Speed Descent in the Grand Canyon
By Alex Guimont
If you were at the 2019 edition of the Ottawa Adventure Film Festival then you saw the film ‘(People) of Water’ and are very aware of the United States Men’s rafting team’s desire to get after it well beyond the confines of the racecourse. In the film, the US raft team takes on the daunting task of training for and racing in several outrigger canoe races across both the lower 48 and Hawaii. With that adventure behind them, it was only a matter of time before the next one came calling.
If you did indeed see (people) of water, then you didn’t miss Robbie Prechtl’s larger than life personality and infectious smile, we had the chance to chat with him only a few weeks after their second speed record attempt down the Colorado River as it flows through the Grand Canyon. This most recent attempt was the second for the team after having experienced a boat malfunction in 2017 at one of the bigger rapids.
Without a huge amount of whitewater experience, Robbie Prechtl was brought onto the team as someone who could lay power down and make a raft move fast. Since that 4 years ago, Prechtl has become a fixture of the US raft team and a crucial component in the team dynamics and hence it’s success, this of course was no different when it came to doing speed decent attempts of the grand canyon.
Anyone who is even remotely interested in the history of the grand canyon has heard of the Emerald Mile. Now the title of a book recounting this historic descent, the Emerald Mile was the name of a wooden dory paddled by Kenton Grua and two companions during the record-breaking highwater event in 1983. Despite their fair share of challenges and hurdles, the crew etched their names in history as the fastest grand canyon descent in history, until it was broken by a solo kayaker in 2017.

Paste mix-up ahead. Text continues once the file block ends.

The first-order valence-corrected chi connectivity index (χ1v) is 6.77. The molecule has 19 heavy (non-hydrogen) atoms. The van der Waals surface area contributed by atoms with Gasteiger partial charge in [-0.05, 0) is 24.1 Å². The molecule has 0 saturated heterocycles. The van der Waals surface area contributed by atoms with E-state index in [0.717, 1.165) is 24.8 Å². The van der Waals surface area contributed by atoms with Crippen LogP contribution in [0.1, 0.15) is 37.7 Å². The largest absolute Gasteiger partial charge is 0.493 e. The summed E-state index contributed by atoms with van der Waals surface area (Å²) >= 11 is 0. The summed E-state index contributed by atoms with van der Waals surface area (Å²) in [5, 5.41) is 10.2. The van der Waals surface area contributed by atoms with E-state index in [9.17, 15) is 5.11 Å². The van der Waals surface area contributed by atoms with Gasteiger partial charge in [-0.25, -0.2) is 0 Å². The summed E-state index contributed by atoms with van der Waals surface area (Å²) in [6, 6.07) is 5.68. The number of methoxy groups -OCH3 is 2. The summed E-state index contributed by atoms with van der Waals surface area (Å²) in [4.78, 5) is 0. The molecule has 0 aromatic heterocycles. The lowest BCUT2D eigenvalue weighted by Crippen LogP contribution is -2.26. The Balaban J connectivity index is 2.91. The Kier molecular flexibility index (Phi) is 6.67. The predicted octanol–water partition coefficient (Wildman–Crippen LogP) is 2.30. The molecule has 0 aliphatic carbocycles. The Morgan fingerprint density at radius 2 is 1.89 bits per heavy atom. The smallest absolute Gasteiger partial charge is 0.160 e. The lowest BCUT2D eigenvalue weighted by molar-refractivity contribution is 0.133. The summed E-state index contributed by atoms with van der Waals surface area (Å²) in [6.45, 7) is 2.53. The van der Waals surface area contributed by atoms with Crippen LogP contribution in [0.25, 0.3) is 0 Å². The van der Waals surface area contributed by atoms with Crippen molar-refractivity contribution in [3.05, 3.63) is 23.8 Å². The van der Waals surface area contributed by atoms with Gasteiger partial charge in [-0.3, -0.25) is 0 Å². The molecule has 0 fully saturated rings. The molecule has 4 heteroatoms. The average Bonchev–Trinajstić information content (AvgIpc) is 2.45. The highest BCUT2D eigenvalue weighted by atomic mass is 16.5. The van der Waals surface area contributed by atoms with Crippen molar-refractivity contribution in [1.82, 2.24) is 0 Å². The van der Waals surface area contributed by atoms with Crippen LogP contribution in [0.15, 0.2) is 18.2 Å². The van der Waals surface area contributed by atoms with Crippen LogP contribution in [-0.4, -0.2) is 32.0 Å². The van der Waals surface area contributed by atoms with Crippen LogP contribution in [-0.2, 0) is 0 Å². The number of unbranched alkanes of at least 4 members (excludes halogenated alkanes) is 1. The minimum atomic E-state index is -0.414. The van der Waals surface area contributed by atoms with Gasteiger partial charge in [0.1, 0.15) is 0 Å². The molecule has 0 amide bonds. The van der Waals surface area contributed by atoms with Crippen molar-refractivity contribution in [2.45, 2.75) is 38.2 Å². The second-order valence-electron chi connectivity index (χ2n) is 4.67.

Like many, this book was Robbie Prechtl’s introduction to the idea of a speed descent down the grand canyon. So when it came to the US raft team’s search for a one-off event outside the confines of the slalom gates, the idea of a speed descent down the Grand Canyon was quickly brought to the table. Prechlt said they “decided that the speed run was the most interesting adventure to us as it’s the Grand Canyon which we hold as the holy grail in our minds for the most part.”
The team attempted their first speed record descent in 2017 but encountered a boat malfunction at Lava Rapid, the biggest rapid on the descent. It was not a sure thing that they would be back in 2020, said Prechtl. Later saying that “when we got the permit is when we truly decided that we were going to give it another go.”
The Grand Canyon permit system works off of a weighted lottery. Meaning that everyone who hasn’t done the Grand Canyon in the 5 past years can apply for 5 dates. For the Robbie Prechtl and the US raft team, they all applied for winter dates but also dates that fell on a full moon as they were to paddle through the night.
In the most recent lottery season, over 6000 people applied for a permit, so to get one requires some certain amount of luck, especially considering the much of the team did not have their full 5 lottery points as they had done the grand previous within 5 years (the first speed attempt).
Unfortunately, despite the team’s serious dedication to the preparation and the training required for such a descent. The river flows were lower than had been anticipated, and the team, minute by minute, then hour by hour, fell short of their goal of 34 hours.
The flow of the Colorado River as it flows through the Grand Canyon fluctuates as it is dam controlled. The flow fluctuates by as much as 5000cfs. The idea for the team was to ride the bubble of higher water as it was released, but since the bubble of high water takes longer to travel down the Grand Canyon than they were hoping to, they had to outrun the bubble and thus encounter the lower flows and slower water.
Despite this, Prechtl was stoked on the descent and said that “it’d be great to break the record but in the end, it’s about living a bit, we’ve done it before but it’s still intimidating and the unknown is there.” Prechtl also commented on how he loves the experience of turning what, for most people is, a 20 day trip into a 40-hour push.
Although the fire of going back is still burning strong, for now, Robbie is back in the hustle of balancing kids, film-work, and still trying to get out and paddle when he can. Robbie’s stoke for the next adventure and his energy practically had the phone bouncing off the desk and it’s his passion and energy that came through so strongly in people of water that makes his films and his adventurous pursuits what they are.